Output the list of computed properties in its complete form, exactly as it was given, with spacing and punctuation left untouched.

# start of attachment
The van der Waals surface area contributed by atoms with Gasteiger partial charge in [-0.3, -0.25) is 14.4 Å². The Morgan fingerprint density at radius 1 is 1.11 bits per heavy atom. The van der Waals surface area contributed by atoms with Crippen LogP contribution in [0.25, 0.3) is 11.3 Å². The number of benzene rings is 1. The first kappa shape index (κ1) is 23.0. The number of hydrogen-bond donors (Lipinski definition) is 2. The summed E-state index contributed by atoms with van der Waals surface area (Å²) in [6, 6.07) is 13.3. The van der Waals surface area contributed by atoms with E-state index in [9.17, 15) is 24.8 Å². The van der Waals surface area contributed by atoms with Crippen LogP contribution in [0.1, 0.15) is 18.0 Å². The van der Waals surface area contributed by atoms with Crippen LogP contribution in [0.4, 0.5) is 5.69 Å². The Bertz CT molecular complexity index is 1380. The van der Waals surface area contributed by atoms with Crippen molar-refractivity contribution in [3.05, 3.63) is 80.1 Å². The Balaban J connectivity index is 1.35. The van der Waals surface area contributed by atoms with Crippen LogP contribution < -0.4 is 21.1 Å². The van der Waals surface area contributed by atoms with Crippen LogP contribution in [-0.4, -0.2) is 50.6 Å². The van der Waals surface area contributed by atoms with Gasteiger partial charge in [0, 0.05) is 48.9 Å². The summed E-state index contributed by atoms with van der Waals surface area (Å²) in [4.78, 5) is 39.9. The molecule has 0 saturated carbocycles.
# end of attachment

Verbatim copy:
The van der Waals surface area contributed by atoms with Gasteiger partial charge in [-0.3, -0.25) is 14.4 Å². The Morgan fingerprint density at radius 1 is 1.11 bits per heavy atom. The van der Waals surface area contributed by atoms with Crippen LogP contribution in [0.25, 0.3) is 11.3 Å². The number of benzene rings is 1. The first kappa shape index (κ1) is 23.0. The number of hydrogen-bond donors (Lipinski definition) is 2. The summed E-state index contributed by atoms with van der Waals surface area (Å²) in [6, 6.07) is 13.3. The van der Waals surface area contributed by atoms with E-state index in [9.17, 15) is 24.8 Å². The van der Waals surface area contributed by atoms with Crippen LogP contribution in [0.1, 0.15) is 18.0 Å². The van der Waals surface area contributed by atoms with Crippen LogP contribution in [0.4, 0.5) is 5.69 Å². The Bertz CT molecular complexity index is 1380. The van der Waals surface area contributed by atoms with Crippen molar-refractivity contribution in [3.05, 3.63) is 80.1 Å². The Balaban J connectivity index is 1.35. The van der Waals surface area contributed by atoms with Crippen LogP contribution < -0.4 is 21.1 Å². The van der Waals surface area contributed by atoms with Crippen LogP contribution in [-0.4, -0.2) is 50.6 Å². The van der Waals surface area contributed by atoms with Gasteiger partial charge in [0, 0.05) is 48.9 Å². The summed E-state index contributed by atoms with van der Waals surface area (Å²) in [4.78, 5) is 39.9. The molecule has 0 saturated carbocycles.